April 16, 1959
Appeal, No. 82, Oct. T., 1959, from judgments of sentence of Court of Quarter Sessions of Adams County, Aug. T., 1958, Nos. 25 and 26, in case of Commonwealth of Pennsylvania v. Edmond P. Trostle. Judgments affirmed.
Edmond P. Trostle, appellant, in propria persona.
Daniel E. Teeter, District Attorney, for appellee.
Before Rhodes, P.j., Hirt, Gunther, Wright, Woodside, Ervin, and Watkins, JJ.
[ 189 Pa. Super. Page 201]
OPINION BY HIRT, J.
The defendant was charged with contributing to the delinquency of one Dorothy L. Little in violation of § 20 of the Act of June 2, 1933, P.L. 1433, 11 PS § 262. Cf. Commonwealth v. Stroik, 175 Pa. Superior Ct. 10, 102 A.2d 239. In a second information lodged against him he was charged with the same offense as
[ 189 Pa. Super. Page 202]
to Patricia A. McCleaf. Both of the girls were 16 years of age and both were wards of the Juvenile Court of Adams County. Defendant was represented by competent counsel of his own choice at the consolidated preliminary hearing on both charges. And after he was bound over and true bills were found by a grand jury he pleaded guilty to the charges of both indictments, on the advice of his counsel. His counsel was present also and represented him at the time of sentence. He was sentenced on the two convictions to concurrent terms of imprisonment in the Allegheny County Workhouse of from 1 1/2 to 3 years. He has appealed from the judgments of sentence, in propria persona.
From a review of the evidence contained in the transcript of the justice it appears that Dorothy Little testified that about 9 p.m. on the evening of June 13, 1958 the defendant called her on the telephone at the place of her employment and invited her to come to his house "to hear some records." Defendant's wife and child had been away from the home for some time and Dorothy was acquainted with this fact. She nevertheless complied with his suggestion and stayed at his house until about midnight. While there she drank 6 glasses of beer which were served her by the defendant, or which she helped herself to from the kitchen. Because of the lateness of the hour and the fact that she was violating the terms of her probation, she was afraid to go home and after spending some time with a girl friend she slept in her brother's car in front of her home for the rest of the night and until about 8 o'clock in the morning. When she told her father that she had been drinking in the home of the defendant he immediately filed the present charges. The second girl Patricia McCleaf, according to the transcript, testified that she was supposed to be home
[ 189 Pa. Super. Page 203]
at 11 o'clock on the same night, but that on the invitation of the defendant she spent the night in his house and did not arrive at her own home until 8 o'clock the following morning. She drank sloe gin and cans of beer during the evening; some of the drinks were given to her by the defendant and she helped herself to the others. At the time of sentence, as recited in Judge SHEELY'S opinion, the McCleaf girl stated that she had become intoxicated and that during the night the defendant had sexual relations with her, as a result of which she became pregnant.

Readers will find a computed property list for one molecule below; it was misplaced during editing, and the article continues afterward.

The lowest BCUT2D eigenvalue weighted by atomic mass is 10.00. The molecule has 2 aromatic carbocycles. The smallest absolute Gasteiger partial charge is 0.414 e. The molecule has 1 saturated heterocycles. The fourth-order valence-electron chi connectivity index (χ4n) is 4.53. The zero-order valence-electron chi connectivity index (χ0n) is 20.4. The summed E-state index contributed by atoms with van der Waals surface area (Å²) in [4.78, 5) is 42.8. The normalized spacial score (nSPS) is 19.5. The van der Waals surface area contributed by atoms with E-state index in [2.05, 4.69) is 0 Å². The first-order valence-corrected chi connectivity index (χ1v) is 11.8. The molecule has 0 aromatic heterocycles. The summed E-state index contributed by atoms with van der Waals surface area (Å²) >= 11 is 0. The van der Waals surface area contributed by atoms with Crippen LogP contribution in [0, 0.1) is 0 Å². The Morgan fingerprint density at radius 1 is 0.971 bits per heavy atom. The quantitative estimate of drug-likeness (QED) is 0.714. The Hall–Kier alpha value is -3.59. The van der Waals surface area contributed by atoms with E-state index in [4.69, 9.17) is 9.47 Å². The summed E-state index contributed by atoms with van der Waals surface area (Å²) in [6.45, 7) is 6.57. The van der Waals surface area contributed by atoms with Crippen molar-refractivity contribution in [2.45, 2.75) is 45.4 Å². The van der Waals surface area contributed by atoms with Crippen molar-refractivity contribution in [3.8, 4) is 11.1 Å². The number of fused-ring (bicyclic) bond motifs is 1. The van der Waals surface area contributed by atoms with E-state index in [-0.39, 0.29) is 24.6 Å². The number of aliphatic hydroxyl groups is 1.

The defendant is 24 years of age and is a barber by trade. At the time of sentence a third girl appeared and stated to the court that the defendant had asked her to induce the Little and McCleaf girls to tell the sentencing judge that the defendant's wife and child were present in the house on the night in question. Trostle denied that he had relations with the McCleaf girl. Under the above section of the 1933 Act it was presumed that the defendant had knowledge that the girls were but 16 years of age and also that the jurisdiction of the juvenile court had attached to both of them; the defendant did not deny having such knowledge until after he took this appeal.
There is no merit in any of the defendant's complaints. Both of the informations lodged with the justice, and the indictments, charged the offenses in the language of the 1933 Act, supra. But even if there were formal defects in the indictments it is too late for the defendant to object to them now. The fact that the defendant entered a plea of guilty on each of the indictments operates as a waiver of any such defects (Com. ex rel. Jenkins v. Ashe, 341 Pa. 334, 19 A.2d 472) and this is especially so since defendant pleaded guilty to the indictments on the advice of his counsel. The indictments contained averments of all
[ 189 Pa. Super. Page 204]
relevant matters except the defendant's alleged adultery with the McCleaf girl. If he was surprised by this charge, the court undoubtedly would have allowed him to withdraw his plea and stand trial before a jury, but he made no such application either for himself or through his attorney who was present. The opinion of the sentencing judge implies some doubt as to the truth of the charge by the McCleaf girl, of intercourse, because "She had previously stated that he did not have relations with her." In any view, whether that accusation had any effect on the sentence of the defendant on bill 26 is no ground for setting it aside. The maximum sentence for the offense to which defendant pleaded guilty is a fine of $500 and simple imprisonment for a term of 3 years. No fine was imposed on either bill and the court properly (under the Act of June 19, 1911, P.L. 1055, as amended, 19 PS § 1057) imposed a minimum and a maximum term of imprisonment of not more than 3 years authorized by the Act. Since therefore, the sentences imposed were within the limits fixed by law, we will not inquire into the judge's reasons for the penalties imposed. Com. ex rel. Spader v. Myers, 187 Pa. Superior Ct. 654, 145 A.2d 870.
Judgments of sentence affirmed.
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